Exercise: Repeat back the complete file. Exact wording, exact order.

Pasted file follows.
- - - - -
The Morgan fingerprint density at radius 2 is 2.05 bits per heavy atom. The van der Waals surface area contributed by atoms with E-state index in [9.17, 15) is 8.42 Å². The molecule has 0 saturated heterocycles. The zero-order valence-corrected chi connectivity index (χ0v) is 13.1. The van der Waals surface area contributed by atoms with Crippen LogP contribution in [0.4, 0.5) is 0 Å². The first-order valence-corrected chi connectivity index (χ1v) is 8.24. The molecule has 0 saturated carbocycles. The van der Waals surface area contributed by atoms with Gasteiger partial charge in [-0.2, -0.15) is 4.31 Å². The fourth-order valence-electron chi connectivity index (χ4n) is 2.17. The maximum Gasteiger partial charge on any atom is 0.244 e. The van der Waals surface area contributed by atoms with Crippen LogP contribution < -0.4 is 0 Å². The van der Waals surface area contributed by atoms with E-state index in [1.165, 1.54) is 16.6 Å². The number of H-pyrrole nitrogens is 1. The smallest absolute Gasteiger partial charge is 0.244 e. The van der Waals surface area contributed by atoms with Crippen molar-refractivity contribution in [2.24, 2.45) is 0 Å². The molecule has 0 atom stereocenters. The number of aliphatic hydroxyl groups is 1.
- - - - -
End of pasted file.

The Morgan fingerprint density at radius 2 is 2.05 bits per heavy atom. The van der Waals surface area contributed by atoms with E-state index in [9.17, 15) is 8.42 Å². The molecule has 0 saturated heterocycles. The zero-order valence-corrected chi connectivity index (χ0v) is 13.1. The van der Waals surface area contributed by atoms with Crippen LogP contribution in [0.4, 0.5) is 0 Å². The first-order valence-corrected chi connectivity index (χ1v) is 8.24. The molecule has 0 saturated carbocycles. The van der Waals surface area contributed by atoms with Gasteiger partial charge in [-0.2, -0.15) is 4.31 Å². The fourth-order valence-electron chi connectivity index (χ4n) is 2.17. The maximum Gasteiger partial charge on any atom is 0.244 e. The van der Waals surface area contributed by atoms with Crippen LogP contribution < -0.4 is 0 Å². The van der Waals surface area contributed by atoms with E-state index in [1.165, 1.54) is 16.6 Å². The number of H-pyrrole nitrogens is 1. The smallest absolute Gasteiger partial charge is 0.244 e. The van der Waals surface area contributed by atoms with Crippen molar-refractivity contribution in [2.24, 2.45) is 0 Å². The molecule has 0 atom stereocenters. The number of aliphatic hydroxyl groups is 1.